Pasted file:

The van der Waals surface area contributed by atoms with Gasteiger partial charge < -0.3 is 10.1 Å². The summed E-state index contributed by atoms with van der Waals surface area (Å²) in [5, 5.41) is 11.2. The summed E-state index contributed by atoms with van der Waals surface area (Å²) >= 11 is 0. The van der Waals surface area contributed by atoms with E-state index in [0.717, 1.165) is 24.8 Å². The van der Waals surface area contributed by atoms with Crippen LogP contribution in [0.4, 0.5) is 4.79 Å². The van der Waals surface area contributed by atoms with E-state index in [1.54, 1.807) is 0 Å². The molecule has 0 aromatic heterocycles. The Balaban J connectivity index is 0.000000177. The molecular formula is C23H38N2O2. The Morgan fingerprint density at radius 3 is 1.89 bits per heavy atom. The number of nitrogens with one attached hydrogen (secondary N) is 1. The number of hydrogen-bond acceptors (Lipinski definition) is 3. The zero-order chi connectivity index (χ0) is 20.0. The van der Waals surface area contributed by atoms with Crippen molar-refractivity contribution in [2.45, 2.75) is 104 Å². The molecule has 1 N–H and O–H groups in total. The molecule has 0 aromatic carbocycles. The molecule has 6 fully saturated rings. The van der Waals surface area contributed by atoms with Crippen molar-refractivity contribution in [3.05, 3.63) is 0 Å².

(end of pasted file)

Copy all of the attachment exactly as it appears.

The van der Waals surface area contributed by atoms with Gasteiger partial charge < -0.3 is 10.1 Å². The summed E-state index contributed by atoms with van der Waals surface area (Å²) in [5, 5.41) is 11.2. The summed E-state index contributed by atoms with van der Waals surface area (Å²) >= 11 is 0. The van der Waals surface area contributed by atoms with E-state index in [0.717, 1.165) is 24.8 Å². The van der Waals surface area contributed by atoms with Crippen LogP contribution in [0.4, 0.5) is 4.79 Å². The van der Waals surface area contributed by atoms with E-state index in [1.54, 1.807) is 0 Å². The molecule has 0 aromatic heterocycles. The Balaban J connectivity index is 0.000000177. The molecular formula is C23H38N2O2. The Morgan fingerprint density at radius 3 is 1.89 bits per heavy atom. The number of nitrogens with one attached hydrogen (secondary N) is 1. The number of hydrogen-bond acceptors (Lipinski definition) is 3. The zero-order chi connectivity index (χ0) is 20.0. The van der Waals surface area contributed by atoms with Crippen molar-refractivity contribution in [2.45, 2.75) is 104 Å². The molecule has 1 N–H and O–H groups in total. The molecule has 0 aromatic carbocycles. The molecule has 6 fully saturated rings. The van der Waals surface area contributed by atoms with Crippen molar-refractivity contribution in [3.05, 3.63) is 0 Å².